Which? Money research confirms alarmingly low levels of pension saving, which could condemn many people to a serious pension shortfall when they come to retire.
Older workers also fail to save
In a pensions savings survey of 1,200 people, all of working age, recently conducted by Which? Money, only 6% of the youngest group (aged between 16 and 24) were saving for retirement. It is generally recognised that younger workers are disinclined to save for a pension as many face conflicting demands on their resources, from high rents and transport bills to student loan repayments and mortgage saving. But more surprising was the lack of saving found in older age groups.
Amongst those aged between 25 and 34, only 38% were making any pension provision. The percentage rose slightly for those aged between 35 and 44, to 40% and for those aged between 45 and 54 it was 41%. Amongst those in their final decade of work, the figure rose to 56% but this still leaves almost half in the group that were not putting money aside for their old age. Only 42% across all ages were confident that they would have enough to live on in retirement, with 47% reporting that they were either not very or not at all confident.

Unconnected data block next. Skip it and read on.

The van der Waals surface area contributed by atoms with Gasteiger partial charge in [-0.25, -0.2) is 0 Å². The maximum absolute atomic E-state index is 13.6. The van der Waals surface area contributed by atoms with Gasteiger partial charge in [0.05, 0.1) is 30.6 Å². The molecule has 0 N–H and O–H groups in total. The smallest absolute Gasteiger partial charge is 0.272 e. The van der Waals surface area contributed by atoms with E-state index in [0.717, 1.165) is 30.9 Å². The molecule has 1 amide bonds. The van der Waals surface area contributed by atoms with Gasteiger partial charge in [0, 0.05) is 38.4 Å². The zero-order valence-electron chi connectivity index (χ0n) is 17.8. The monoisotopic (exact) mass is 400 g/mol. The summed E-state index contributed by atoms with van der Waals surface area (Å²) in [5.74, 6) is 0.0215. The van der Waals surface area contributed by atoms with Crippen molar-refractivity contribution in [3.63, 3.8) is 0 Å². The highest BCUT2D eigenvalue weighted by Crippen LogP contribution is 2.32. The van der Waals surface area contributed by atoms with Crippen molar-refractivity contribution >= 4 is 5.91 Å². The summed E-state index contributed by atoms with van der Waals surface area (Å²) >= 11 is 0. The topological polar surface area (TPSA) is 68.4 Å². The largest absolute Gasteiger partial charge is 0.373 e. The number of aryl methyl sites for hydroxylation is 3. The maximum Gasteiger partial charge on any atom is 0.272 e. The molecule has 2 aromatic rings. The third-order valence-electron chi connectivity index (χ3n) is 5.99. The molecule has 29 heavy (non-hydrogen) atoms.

State pension poverty
Although the government has recently restored the link between increases in basic state pension and average earnings, the annual sum state pension pays will still come as a shock for many. The current rate is just £5,311 a year (£102.15 per week). If you have no private pension, this may be boosted by pension credit to £137.35 but it is hardly enough to sustain the lifestyle that most people imagine they will enjoy when they retire.
Which? pensions expert Ian Robinson said: ‘Without adequate saving, it’s a sad fact that many of today’s workers will face a disappointing pension gap. Our research shows that a single person hoping to receive a post-tax retirement income of £1,500 per month will need to have saved up a pension pot of £230,000 by the time they reach 65. If they buy an index-linked annuity, to protect their pension income against inflation, the figure rises to £370,000. The only way for most people to accumulate these sums is to save regularly – and start early.’
Workplace pension schemes
For most people, joining a workplace pension scheme is the most effective way of saving. Their contribution is boosted by tax relief and further augmented by an employer’s contribution, which amounts to extra pay. Although the certainty of a final salary or defined benefit scheme is no longer offered to many private sector workers, money purchase or defined contribution schemes still offer a chance to build up a sizeable fund. Converting this to pension income by buying an annuity is the most common option.
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